• “Caroline Spelman warned that reforms introduced after the expenses scandal in 2009 had spawned ‘significant unintended consequences’ that were putting women off running for parliament.” – Financial Times
  • “Despite a century of advances in the workplace, the majority of British women still shoulder the bulk of responsibilities in the home, research published today shows.” – The Independent

And comment:

  • “In terms of the women’s cause in the Conservative Party, there is little behind the symbolic changes.” – Steve Richards, The Independent
  • “A token reshuffle does nothing for women” – Rachel Sylvester, The Times (£)
  • “The cost of child care is holding back the emergence of true gender equality” – Isabel Hardman, Daily Telegraph

> Today: Rebecca Coulson on Comment – Conservatives must reclaim the mantle of niceness from the left

> Yesterday: MPsETC – The Optics Nerve

Butler-Sloss steps down from the child abuse inquiry

Butler-Sloss“Theresa May was accused of presiding over a ‘shambles’ as the head of the Government’s child abuse inquiry resigned six days after being appointed. … Baroness Butler-Sloss, 80, had faced pressure from MPs, lawyers and child protection experts over her brother’s involvement in an alleged cover-up of an Establishment paedophile ring. … The former judge said that, when accepting the inquiry role, she had not ‘sufficiently considered’ the  difficulties posed by allegations about her brother, the former attorney general Sir Michael Havers, might cause.” – Daily Mail

  • “Another week, another Home Office fiasco” – Daily Mail editorial
  • “Baroness Butler-Sloss’s decision to stand down as head of the historic sex abuse inquiry could be a blessing in disguise” – Daily Telegraph editorial
  • “It was incompetent to appoint Baroness Butler-Sloss to chair an inquiry into child abuse. She was right to stand down” – Times editorial (£)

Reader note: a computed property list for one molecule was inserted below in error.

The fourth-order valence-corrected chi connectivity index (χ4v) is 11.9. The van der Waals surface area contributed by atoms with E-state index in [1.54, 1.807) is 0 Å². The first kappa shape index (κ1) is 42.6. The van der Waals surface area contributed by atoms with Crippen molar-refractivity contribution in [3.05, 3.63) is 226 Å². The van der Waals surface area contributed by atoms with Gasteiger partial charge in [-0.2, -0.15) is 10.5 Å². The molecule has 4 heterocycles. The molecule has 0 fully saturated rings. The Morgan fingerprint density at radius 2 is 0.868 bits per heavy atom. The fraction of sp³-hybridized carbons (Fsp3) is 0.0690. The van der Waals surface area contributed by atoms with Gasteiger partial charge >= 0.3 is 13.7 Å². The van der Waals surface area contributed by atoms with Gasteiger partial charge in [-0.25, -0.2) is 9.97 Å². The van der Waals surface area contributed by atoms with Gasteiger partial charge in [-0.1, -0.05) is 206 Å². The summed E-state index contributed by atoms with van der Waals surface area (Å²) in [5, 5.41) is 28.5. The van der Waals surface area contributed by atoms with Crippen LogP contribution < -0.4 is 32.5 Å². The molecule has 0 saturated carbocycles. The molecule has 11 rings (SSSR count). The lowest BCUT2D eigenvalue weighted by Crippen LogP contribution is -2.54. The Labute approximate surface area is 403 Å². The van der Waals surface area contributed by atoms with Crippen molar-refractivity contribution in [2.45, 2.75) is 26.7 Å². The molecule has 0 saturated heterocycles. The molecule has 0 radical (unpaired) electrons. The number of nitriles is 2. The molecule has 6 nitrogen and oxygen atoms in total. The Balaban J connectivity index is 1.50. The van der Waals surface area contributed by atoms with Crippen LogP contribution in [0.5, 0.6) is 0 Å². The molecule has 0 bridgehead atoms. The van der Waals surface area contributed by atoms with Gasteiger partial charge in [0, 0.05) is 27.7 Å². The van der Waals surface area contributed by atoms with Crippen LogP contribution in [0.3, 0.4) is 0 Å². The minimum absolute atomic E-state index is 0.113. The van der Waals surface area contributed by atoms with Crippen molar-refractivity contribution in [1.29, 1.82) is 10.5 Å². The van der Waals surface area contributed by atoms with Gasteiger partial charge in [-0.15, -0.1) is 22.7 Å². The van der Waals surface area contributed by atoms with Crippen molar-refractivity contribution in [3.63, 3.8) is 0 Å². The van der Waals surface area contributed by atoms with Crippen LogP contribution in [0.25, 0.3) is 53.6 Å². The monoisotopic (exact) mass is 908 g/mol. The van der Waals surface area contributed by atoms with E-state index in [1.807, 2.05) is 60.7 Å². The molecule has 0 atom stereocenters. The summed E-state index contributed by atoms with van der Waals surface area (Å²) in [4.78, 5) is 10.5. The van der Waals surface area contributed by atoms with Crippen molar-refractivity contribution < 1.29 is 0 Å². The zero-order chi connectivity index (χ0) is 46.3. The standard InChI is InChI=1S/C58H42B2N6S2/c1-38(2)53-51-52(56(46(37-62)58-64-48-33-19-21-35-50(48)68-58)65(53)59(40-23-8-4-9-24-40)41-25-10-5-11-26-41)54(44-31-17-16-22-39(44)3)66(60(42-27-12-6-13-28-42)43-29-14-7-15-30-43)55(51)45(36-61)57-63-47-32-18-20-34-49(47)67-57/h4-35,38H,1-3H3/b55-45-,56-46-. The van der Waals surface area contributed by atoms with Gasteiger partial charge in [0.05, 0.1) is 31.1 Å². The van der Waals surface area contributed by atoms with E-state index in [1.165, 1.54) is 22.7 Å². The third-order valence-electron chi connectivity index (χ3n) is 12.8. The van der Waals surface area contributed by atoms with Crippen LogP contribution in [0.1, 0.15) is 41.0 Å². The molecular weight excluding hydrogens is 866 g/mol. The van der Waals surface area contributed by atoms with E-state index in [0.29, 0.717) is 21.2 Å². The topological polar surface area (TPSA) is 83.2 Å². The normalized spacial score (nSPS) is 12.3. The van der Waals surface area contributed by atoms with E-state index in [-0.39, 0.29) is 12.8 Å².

• “That neither she nor Theresa May seem to have been aware of the impossibility of her appointment is evidence of a worrying insensitivity.” – Guardian editorial
  • “Lady Butler-Sloss? That was not what Keith Vaz called her. Time and again, chairman Vaz said ‘Butler-Schloss’.” – Quentin Letts, Daily Mail
  • “The notion of a huge paedophile conspiracy is dreamt up by irrational people convinced that ‘they’ are out to get ‘us’” – Hugo Rifkind, The Times (£)
  • “A child abuse inquiry requires a truth-seeker. Grabbing a grandee isn’t enough” – Beatrix Campbell, The Guardian

> Yesterday: ToryDiary – A scandal is a man-versus-horse race – Butler-Sloss was a slip on the scree

Another problem for the Home Office – asylum fraud

“Ministers will be panned for failing to tackle widespread fraud in the asylum system – and not doing enough to throw out bogus applicants. … A series of scathing reports will attack the Government for blowing taxpayers money on fraudsters who claim asylum – and then rake in state support while their application is being processed. … Sir John Vine, Chief Inspector of Borders and Immigration, will say there is no strategy for tackling the fraud and chasing debts.” – The Sun (£)

May puts water cannons on hold

MAY Theresa menacing“No decision is imminent to authorise the use of water cannon on the streets of Britain despite the fact that the first of three German vehicles bought by the mayor of London has already been delivered, the home secretary has said. … May told MPs that she could not yet give a timeframe for her required decision on whether to authorise the use of water cannon, adding that there were scientific and medical issues to be resolved.” – The Guardian